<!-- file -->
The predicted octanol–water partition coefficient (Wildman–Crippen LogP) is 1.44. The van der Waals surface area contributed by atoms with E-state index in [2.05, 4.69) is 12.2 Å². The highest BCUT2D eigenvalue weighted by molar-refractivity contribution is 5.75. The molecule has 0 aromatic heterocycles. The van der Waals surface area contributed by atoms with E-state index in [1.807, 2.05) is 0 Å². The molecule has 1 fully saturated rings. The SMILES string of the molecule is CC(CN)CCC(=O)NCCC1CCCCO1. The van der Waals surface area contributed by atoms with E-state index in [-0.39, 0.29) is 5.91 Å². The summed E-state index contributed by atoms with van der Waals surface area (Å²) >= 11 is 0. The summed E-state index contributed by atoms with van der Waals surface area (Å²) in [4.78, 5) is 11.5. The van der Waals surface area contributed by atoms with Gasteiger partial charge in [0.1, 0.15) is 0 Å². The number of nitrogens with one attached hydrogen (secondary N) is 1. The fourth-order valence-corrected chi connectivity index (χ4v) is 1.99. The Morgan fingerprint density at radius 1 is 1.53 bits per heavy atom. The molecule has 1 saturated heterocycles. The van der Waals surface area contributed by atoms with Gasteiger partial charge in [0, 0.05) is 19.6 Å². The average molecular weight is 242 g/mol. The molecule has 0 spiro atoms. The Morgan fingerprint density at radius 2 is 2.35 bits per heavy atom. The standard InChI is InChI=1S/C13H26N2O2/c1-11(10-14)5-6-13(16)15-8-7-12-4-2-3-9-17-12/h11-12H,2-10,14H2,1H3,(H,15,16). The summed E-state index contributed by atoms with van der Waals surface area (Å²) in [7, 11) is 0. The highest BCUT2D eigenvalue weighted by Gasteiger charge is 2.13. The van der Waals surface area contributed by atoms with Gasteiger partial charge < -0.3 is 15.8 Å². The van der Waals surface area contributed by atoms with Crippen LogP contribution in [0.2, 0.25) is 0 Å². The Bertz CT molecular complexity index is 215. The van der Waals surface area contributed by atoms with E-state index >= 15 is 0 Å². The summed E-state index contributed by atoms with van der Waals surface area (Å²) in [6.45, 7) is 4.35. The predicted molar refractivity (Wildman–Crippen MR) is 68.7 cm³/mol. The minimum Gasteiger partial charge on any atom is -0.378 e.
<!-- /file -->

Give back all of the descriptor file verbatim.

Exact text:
The predicted octanol–water partition coefficient (Wildman–Crippen LogP) is 1.44. The van der Waals surface area contributed by atoms with E-state index in [2.05, 4.69) is 12.2 Å². The highest BCUT2D eigenvalue weighted by molar-refractivity contribution is 5.75. The molecule has 0 aromatic heterocycles. The van der Waals surface area contributed by atoms with E-state index in [1.807, 2.05) is 0 Å². The molecule has 1 fully saturated rings. The SMILES string of the molecule is CC(CN)CCC(=O)NCCC1CCCCO1. The van der Waals surface area contributed by atoms with E-state index in [-0.39, 0.29) is 5.91 Å². The summed E-state index contributed by atoms with van der Waals surface area (Å²) >= 11 is 0. The summed E-state index contributed by atoms with van der Waals surface area (Å²) in [4.78, 5) is 11.5. The van der Waals surface area contributed by atoms with Gasteiger partial charge in [0.1, 0.15) is 0 Å². The number of nitrogens with one attached hydrogen (secondary N) is 1. The fourth-order valence-corrected chi connectivity index (χ4v) is 1.99. The Morgan fingerprint density at radius 1 is 1.53 bits per heavy atom. The molecule has 1 saturated heterocycles. The van der Waals surface area contributed by atoms with Gasteiger partial charge in [0, 0.05) is 19.6 Å². The average molecular weight is 242 g/mol. The molecule has 0 spiro atoms. The Morgan fingerprint density at radius 2 is 2.35 bits per heavy atom. The standard InChI is InChI=1S/C13H26N2O2/c1-11(10-14)5-6-13(16)15-8-7-12-4-2-3-9-17-12/h11-12H,2-10,14H2,1H3,(H,15,16). The summed E-state index contributed by atoms with van der Waals surface area (Å²) in [7, 11) is 0. The highest BCUT2D eigenvalue weighted by Gasteiger charge is 2.13. The van der Waals surface area contributed by atoms with Gasteiger partial charge < -0.3 is 15.8 Å². The van der Waals surface area contributed by atoms with Crippen LogP contribution in [0.2, 0.25) is 0 Å². The Bertz CT molecular complexity index is 215. The van der Waals surface area contributed by atoms with E-state index >= 15 is 0 Å². The summed E-state index contributed by atoms with van der Waals surface area (Å²) in [6.45, 7) is 4.35. The predicted molar refractivity (Wildman–Crippen MR) is 68.7 cm³/mol. The minimum Gasteiger partial charge on any atom is -0.378 e.